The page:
Life in Mukhuyu, Kenya
Chisombe Spring is located in the village Mukhuyu in a region known for producing sugarcane as a cash crop. Together with the other crops and trees grown there, the area looks very green. The environment ranges from fairly flat to gradual slopes. The communication networks in the area are still developing, and there is not a single tarmac road in the area. Yet, the majority of roads here are fairly good and even passable even in the rainy season.
Buildings in the community range from temporary to semi-permanent and permanent ones. The temporary ones are made of mud walls and grass-thatched roofs, while the semi-permanent ones are walled with mud and roofed with iron sheets. Permanent ones are made of bricks or soft stones at the walls and roofed with the iron sheets as well.
The most common livelihood in Mukhuyu is farming, which people depend on for both subsistence and cash crops. They grow sugar cane on a small scale as their cash crop, and they also grow sweet potatoes, cassava, beans, sorghum, and maize on a small scale for consumption though surpluses are taken for sale.
Mukhuyu is full of hard-working people. Neighbors assist each other with farming and harvesting. With repeated land fragmentation made over the years among people's plots, boundaries are made of temporary plants only.
During the plowing season, anyone whose farm plot is land-locked by others' plots are allowed to pass through others' lands with their plow without any complaints or worry. This is indeed a special place filled with unity.
Relying on Contaminated Water
Water is an essential commodity to everyone in this community, as in any place. The water crisis in Mukhuyu means everyone has to base their schedules on the distance and time it will take them to get to and from the water source at Chisombe Spring each day.
Every morning, women wake up at 6:00 am to prepare breakfast for their families before going to fetch water for drinking and other household chores to give them time to engage in other activities later. The priority is always going for water, and only afterward can other activities begin after ensuring there is sufficient water for daily use in each household.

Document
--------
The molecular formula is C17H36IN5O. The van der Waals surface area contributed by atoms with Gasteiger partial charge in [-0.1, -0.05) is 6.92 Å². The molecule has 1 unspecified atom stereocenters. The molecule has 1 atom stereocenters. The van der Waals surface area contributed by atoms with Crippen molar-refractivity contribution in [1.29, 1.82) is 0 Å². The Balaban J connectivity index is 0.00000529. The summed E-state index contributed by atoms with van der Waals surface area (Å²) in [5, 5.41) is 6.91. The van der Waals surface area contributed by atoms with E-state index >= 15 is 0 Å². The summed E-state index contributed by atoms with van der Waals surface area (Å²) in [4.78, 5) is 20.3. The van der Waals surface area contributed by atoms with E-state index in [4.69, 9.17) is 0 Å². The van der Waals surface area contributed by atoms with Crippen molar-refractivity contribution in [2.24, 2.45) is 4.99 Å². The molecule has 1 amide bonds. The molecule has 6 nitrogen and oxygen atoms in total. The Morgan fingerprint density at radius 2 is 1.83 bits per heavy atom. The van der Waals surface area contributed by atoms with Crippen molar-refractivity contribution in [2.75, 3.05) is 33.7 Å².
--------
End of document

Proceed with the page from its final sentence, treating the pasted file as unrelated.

Chisombe Spring serves 180 people, most of whom have to make 6 trips to the spring and back every day to fetch enough water for all of their drinking, cooking, and cleaning needs. On laundry days, that number increases. Each walk takes from 15 minutes to 1 hour, depending on where community members live in relation to the spring.
That is a lot of time spent on fetching water, especially considering the water is not even safe for consumption.
Community members face a lot of challenges at the spring. The water point is not well-constructed, hence they can easily collect dirty water from the runoff that joins the spring water and mixes into what comes out of the discharge pipes. The runoff includes farm chemicals, animal waste, human waste, and dirt.
The other challenge is that for people to collect water from the spring, they must either step directly into the pool of water below the spring or awkwardly strain to reach the fixed plastic pipe straddling the water's edge. Either way is uncomfortable and can lead to tricky maneuvers trying to remove the full water container that can then lead to stumbles, spilled water, injuries, and more wasted time refilling containers.
"Upon arriving at Chisombe spring, I met some young girls and boys fetching water at the spring," recalled Field Officer Jonathan Mutai, the project manager for this community.
"Two were inside the pool of water at the drawing point, collecting water. This was not good to me because it was a cold evening and the kids had to step in the water."
Wet feet, shoes, and clothing can easily lead to illness when they do not get warm and dry soon enough. Jonathan also noted that though the water coming out of the spring's eye was clear, the water coming out of the pipes was not. This indicated how soon the water was being contaminated with runoff in its open state.
Malia, who works as a local businessperson and was drawing water at Chisombe spring, said that she has been a victim of typhoid and coughing after using water for drinking from the spring. According to her, the waterborne diseases are common in the area, especially during the rainy season of the year.
"Our spring does discharge a lot of water. But the problem is drawing water from it," Malia said.
"Every time I send my boy to come and fetch water here, on his return I usually find his trousers very wet because for him to collect water he has to step into a water pool at the collection point. We are kindly requesting you to consider our spring for construction so that we can end all the challenges associated with this spring."